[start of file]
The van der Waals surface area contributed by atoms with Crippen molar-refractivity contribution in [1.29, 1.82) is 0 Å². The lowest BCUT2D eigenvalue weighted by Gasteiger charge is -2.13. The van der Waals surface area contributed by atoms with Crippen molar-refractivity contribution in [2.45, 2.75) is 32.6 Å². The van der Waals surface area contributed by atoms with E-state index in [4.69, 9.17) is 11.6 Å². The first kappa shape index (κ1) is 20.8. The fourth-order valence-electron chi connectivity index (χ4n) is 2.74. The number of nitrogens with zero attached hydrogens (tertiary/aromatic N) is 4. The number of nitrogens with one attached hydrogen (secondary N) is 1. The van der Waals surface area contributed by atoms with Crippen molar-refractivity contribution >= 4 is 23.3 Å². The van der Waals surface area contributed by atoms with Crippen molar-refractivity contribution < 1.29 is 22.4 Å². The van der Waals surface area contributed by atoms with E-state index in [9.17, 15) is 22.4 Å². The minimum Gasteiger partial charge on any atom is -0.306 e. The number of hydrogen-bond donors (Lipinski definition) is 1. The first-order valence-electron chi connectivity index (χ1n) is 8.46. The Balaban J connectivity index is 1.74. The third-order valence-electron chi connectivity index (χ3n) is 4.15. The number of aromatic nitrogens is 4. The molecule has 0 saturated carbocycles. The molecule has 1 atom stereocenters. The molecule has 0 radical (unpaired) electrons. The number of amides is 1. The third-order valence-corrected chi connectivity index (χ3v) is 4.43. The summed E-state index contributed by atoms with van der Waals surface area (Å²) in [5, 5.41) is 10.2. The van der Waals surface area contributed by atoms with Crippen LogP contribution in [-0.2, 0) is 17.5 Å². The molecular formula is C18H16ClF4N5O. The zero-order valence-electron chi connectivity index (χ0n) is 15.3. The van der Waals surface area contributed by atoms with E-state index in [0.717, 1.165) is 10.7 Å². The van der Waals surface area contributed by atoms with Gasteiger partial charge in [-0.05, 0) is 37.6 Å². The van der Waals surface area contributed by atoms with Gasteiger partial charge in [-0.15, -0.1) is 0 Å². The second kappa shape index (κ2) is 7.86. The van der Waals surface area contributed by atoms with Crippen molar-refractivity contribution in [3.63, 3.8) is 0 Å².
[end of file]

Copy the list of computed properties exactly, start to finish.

The van der Waals surface area contributed by atoms with Crippen molar-refractivity contribution in [1.29, 1.82) is 0 Å². The lowest BCUT2D eigenvalue weighted by Gasteiger charge is -2.13. The van der Waals surface area contributed by atoms with Crippen molar-refractivity contribution in [2.45, 2.75) is 32.6 Å². The van der Waals surface area contributed by atoms with E-state index in [4.69, 9.17) is 11.6 Å². The first kappa shape index (κ1) is 20.8. The fourth-order valence-electron chi connectivity index (χ4n) is 2.74. The number of nitrogens with zero attached hydrogens (tertiary/aromatic N) is 4. The number of nitrogens with one attached hydrogen (secondary N) is 1. The van der Waals surface area contributed by atoms with Crippen molar-refractivity contribution >= 4 is 23.3 Å². The van der Waals surface area contributed by atoms with Crippen molar-refractivity contribution < 1.29 is 22.4 Å². The van der Waals surface area contributed by atoms with E-state index in [9.17, 15) is 22.4 Å². The minimum Gasteiger partial charge on any atom is -0.306 e. The number of hydrogen-bond donors (Lipinski definition) is 1. The first-order valence-electron chi connectivity index (χ1n) is 8.46. The Balaban J connectivity index is 1.74. The third-order valence-electron chi connectivity index (χ3n) is 4.15. The number of aromatic nitrogens is 4. The molecule has 0 saturated carbocycles. The molecule has 1 atom stereocenters. The molecule has 0 radical (unpaired) electrons. The number of amides is 1. The third-order valence-corrected chi connectivity index (χ3v) is 4.43. The summed E-state index contributed by atoms with van der Waals surface area (Å²) in [5, 5.41) is 10.2. The van der Waals surface area contributed by atoms with Crippen LogP contribution in [-0.2, 0) is 17.5 Å². The molecular formula is C18H16ClF4N5O. The zero-order valence-electron chi connectivity index (χ0n) is 15.3. The van der Waals surface area contributed by atoms with E-state index in [0.717, 1.165) is 10.7 Å². The van der Waals surface area contributed by atoms with Gasteiger partial charge in [-0.05, 0) is 37.6 Å². The van der Waals surface area contributed by atoms with Gasteiger partial charge in [-0.15, -0.1) is 0 Å². The second kappa shape index (κ2) is 7.86. The van der Waals surface area contributed by atoms with Crippen molar-refractivity contribution in [3.63, 3.8) is 0 Å².